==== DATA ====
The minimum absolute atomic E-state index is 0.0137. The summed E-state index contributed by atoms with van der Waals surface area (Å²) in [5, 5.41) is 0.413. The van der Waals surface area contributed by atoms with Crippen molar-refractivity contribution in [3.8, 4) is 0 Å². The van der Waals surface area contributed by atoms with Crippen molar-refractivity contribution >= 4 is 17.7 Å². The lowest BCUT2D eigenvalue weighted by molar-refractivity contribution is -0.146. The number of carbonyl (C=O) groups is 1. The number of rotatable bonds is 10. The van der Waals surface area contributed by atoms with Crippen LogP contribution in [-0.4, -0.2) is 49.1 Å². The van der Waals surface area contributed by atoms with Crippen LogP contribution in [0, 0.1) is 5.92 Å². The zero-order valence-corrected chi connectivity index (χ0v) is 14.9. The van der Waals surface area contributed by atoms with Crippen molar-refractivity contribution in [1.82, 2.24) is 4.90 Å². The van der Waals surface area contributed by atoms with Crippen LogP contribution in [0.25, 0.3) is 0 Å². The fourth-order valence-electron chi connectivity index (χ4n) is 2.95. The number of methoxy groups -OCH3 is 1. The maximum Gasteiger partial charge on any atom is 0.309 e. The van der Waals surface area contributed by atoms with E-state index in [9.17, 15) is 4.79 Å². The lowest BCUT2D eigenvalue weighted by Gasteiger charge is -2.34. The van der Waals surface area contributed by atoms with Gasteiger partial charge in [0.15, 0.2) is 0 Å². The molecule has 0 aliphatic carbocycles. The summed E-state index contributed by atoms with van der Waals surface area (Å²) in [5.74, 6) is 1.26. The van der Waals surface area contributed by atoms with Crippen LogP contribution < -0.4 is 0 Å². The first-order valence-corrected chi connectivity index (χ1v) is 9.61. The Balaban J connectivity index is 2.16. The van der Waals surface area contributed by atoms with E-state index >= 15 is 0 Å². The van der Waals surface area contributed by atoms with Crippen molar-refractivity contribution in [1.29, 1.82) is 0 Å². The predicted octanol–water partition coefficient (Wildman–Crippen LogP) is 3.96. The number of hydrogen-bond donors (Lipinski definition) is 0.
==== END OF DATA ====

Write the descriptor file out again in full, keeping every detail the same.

The minimum absolute atomic E-state index is 0.0137. The summed E-state index contributed by atoms with van der Waals surface area (Å²) in [5, 5.41) is 0.413. The van der Waals surface area contributed by atoms with Crippen molar-refractivity contribution in [3.8, 4) is 0 Å². The van der Waals surface area contributed by atoms with Crippen molar-refractivity contribution >= 4 is 17.7 Å². The lowest BCUT2D eigenvalue weighted by molar-refractivity contribution is -0.146. The number of carbonyl (C=O) groups is 1. The number of rotatable bonds is 10. The van der Waals surface area contributed by atoms with Crippen LogP contribution in [-0.4, -0.2) is 49.1 Å². The van der Waals surface area contributed by atoms with Crippen LogP contribution in [0, 0.1) is 5.92 Å². The zero-order valence-corrected chi connectivity index (χ0v) is 14.9. The van der Waals surface area contributed by atoms with Crippen molar-refractivity contribution in [1.82, 2.24) is 4.90 Å². The van der Waals surface area contributed by atoms with Crippen LogP contribution in [0.25, 0.3) is 0 Å². The fourth-order valence-electron chi connectivity index (χ4n) is 2.95. The number of methoxy groups -OCH3 is 1. The maximum Gasteiger partial charge on any atom is 0.309 e. The van der Waals surface area contributed by atoms with E-state index in [9.17, 15) is 4.79 Å². The lowest BCUT2D eigenvalue weighted by Gasteiger charge is -2.34. The van der Waals surface area contributed by atoms with Gasteiger partial charge in [0.15, 0.2) is 0 Å². The molecule has 0 aliphatic carbocycles. The summed E-state index contributed by atoms with van der Waals surface area (Å²) in [5.74, 6) is 1.26. The van der Waals surface area contributed by atoms with Crippen LogP contribution < -0.4 is 0 Å². The first-order valence-corrected chi connectivity index (χ1v) is 9.61. The Balaban J connectivity index is 2.16. The van der Waals surface area contributed by atoms with E-state index >= 15 is 0 Å². The van der Waals surface area contributed by atoms with Crippen molar-refractivity contribution in [1.29, 1.82) is 0 Å². The predicted octanol–water partition coefficient (Wildman–Crippen LogP) is 3.96. The number of hydrogen-bond donors (Lipinski definition) is 0.